Hypothyroidism is a disorder of the endocrine system in which the thyroid gland does not produce enough thyroid hormone. It can cause a number of symptoms, such as poor ability to tolerate cold, a feeling of tiredness, constipation, slow heart rate, depression, and weight gain. Occasionally there may be swelling of the front part of the neck due to goitre. Untreated cases of hypothyroidism during pregnancy can lead to delays in growth and intellectual development in the baby or congenital iodine deficiency syndrome.
Triiodothyronine, also known as T3, is a thyroid hormone. It affects almost every physiological process in the body, including growth and development, metabolism, body temperature, and heart rate.
Thyroglobulin (Tg) is a 660 kDa, dimeric glycoprotein produced by the follicular cells of the thyroid and used entirely within the thyroid gland. Tg is secreted and accumulated at hundreds of grams per litre in the extracellular compartment of the thyroid follicles, accounting for approximately half of the protein content of the thyroid gland. Human TG (hTG) is a homodimer of subunits each containing 2768 amino acids as synthesized.
Thyroid follicular cells (also called thyroid epithelial cells or thyrocytes) are the major cell type in the thyroid gland, and are responsible for the production and secretion of the thyroid hormones thyroxine (T4) and triiodothyronine (T3). They form the single layer of cuboidal epithelium that makes up the outer structure of the almost spherical thyroid follicle.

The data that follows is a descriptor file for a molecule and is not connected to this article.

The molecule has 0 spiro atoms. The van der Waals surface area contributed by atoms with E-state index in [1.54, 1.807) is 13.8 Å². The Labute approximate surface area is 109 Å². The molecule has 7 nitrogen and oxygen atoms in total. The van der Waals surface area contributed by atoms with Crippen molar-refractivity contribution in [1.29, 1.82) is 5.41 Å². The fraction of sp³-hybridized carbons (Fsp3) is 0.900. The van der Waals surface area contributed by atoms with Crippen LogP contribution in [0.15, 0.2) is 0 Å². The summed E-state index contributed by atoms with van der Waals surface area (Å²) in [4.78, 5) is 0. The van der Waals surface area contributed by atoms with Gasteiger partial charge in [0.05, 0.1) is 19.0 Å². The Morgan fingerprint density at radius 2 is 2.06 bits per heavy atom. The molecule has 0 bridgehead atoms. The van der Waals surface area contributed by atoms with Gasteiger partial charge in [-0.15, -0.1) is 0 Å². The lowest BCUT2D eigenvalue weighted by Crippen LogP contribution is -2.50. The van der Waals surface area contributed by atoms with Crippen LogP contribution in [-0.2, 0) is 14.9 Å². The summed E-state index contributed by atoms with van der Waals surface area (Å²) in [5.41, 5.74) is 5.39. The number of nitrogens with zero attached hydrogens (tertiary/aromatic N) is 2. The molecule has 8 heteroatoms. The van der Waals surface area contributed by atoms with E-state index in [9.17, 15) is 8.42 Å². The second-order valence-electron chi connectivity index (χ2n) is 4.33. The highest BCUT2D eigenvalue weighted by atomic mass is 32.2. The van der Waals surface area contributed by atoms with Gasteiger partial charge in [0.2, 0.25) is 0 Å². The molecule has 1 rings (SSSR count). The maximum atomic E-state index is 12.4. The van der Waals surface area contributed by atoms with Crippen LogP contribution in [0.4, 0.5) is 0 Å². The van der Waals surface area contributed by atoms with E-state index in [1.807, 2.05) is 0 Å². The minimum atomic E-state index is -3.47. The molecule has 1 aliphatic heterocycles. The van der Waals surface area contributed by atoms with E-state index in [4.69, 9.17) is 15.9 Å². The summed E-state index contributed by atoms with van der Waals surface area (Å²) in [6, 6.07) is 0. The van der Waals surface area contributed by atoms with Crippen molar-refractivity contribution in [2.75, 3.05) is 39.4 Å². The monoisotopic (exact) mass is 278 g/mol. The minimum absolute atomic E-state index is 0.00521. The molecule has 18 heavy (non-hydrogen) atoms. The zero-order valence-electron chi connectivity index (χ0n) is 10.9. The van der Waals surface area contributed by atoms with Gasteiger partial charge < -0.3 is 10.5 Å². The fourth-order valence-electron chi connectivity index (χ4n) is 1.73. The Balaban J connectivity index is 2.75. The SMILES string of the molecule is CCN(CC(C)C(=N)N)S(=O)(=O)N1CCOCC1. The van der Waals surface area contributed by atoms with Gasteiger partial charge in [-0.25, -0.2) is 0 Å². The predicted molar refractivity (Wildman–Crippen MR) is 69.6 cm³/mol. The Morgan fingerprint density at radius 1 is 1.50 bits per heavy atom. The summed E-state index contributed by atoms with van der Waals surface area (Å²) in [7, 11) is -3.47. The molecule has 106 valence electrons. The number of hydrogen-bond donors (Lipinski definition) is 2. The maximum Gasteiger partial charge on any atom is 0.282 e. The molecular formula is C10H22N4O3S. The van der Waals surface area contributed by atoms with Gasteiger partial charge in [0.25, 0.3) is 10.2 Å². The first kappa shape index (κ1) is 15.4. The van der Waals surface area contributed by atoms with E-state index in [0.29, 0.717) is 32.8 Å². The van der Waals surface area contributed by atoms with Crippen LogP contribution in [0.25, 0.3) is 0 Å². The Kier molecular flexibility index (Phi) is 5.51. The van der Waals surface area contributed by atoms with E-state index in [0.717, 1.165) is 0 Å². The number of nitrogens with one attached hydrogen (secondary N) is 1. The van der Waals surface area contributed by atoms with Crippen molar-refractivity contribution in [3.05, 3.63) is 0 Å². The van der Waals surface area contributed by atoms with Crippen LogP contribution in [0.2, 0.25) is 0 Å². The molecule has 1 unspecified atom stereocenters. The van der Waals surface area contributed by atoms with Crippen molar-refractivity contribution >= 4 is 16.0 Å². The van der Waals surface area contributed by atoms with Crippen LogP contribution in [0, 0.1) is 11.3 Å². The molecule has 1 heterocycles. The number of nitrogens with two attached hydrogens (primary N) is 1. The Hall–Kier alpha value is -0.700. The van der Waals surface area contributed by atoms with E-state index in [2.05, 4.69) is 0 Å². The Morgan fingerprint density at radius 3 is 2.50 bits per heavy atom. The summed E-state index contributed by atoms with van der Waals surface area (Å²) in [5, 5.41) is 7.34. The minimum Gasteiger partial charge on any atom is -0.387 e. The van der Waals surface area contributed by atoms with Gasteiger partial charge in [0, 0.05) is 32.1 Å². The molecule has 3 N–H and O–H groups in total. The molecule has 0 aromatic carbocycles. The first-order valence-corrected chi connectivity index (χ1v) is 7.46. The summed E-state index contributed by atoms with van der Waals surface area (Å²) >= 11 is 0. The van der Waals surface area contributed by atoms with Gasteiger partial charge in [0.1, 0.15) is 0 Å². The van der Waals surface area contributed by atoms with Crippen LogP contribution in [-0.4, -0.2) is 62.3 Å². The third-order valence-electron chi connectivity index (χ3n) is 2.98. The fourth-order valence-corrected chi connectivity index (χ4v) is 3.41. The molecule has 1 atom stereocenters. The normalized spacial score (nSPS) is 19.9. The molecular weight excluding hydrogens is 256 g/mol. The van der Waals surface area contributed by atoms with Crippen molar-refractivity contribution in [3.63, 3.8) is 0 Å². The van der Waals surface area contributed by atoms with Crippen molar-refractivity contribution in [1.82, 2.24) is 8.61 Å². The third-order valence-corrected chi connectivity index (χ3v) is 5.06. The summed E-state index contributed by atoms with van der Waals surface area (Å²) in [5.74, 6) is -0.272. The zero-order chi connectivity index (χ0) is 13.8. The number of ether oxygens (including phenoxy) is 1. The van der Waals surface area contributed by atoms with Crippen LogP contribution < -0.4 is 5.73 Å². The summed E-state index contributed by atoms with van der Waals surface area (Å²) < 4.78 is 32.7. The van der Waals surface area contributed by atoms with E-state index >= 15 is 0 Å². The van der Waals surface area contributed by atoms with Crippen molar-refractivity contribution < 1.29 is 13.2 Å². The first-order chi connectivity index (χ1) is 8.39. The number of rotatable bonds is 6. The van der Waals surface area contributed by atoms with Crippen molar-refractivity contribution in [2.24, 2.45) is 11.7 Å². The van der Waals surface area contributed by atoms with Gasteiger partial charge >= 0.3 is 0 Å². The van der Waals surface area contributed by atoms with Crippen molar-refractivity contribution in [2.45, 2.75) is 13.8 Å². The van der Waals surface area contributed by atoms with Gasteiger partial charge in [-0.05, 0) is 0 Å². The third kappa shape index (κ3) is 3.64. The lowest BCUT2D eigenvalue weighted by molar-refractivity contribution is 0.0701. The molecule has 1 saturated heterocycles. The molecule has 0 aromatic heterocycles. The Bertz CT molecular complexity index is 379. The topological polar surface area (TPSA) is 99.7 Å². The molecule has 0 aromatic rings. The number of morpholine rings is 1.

Hashimoto's thyroiditis, also known as chronic lymphocytic thyroiditis and Hashimoto's disease, is an autoimmune disease in which the thyroid gland is gradually destroyed. A slightly broader term is autoimmune thyroiditis, identical other than that it is also used to describe a similar condition without a goitre.
Ord's thyroiditis is a common form of thyroiditis, an autoimmune disease where the body's own antibodies fight the cells of the thyroid.
The Wolff–Chaikoff effect is a presumed reduction in thyroid hormone levels caused by ingestion of a large amount of iodine.
Thyroid disease is a medical condition that affects the function of the thyroid gland. The thyroid gland is located at the front of the neck and produces thyroid hormones that travel through the blood to help regulate many other organs, meaning that it is an endocrine organ. These hormones normally act in the body to regulate energy use, infant development, and childhood development.
Postpartum thyroiditis refers to thyroid dysfunction occurring in the first 12 months after pregnancy and may involve hyperthyroidism, hypothyroidism or the two sequentially. According to the National Institute of Health, postpartum thyroiditis affects about 8% of pregnancies. There are, however, different rates reported globally. This is likely due to the differing amounts of average postpartum follow times around the world, and due to humans' own innate differences. For example, in Bangkok, Thailand the rate is 1.1%, but in Brazil it is 13.3%. The first phase is typically hyperthyroidism. Then, the thyroid either returns to normal or a woman develops hypothyroidism. Of those women who experience hypothyroidism associated with postpartum thyroiditis, one in five will develop permanent hypothyroidism requiring lifelong treatment.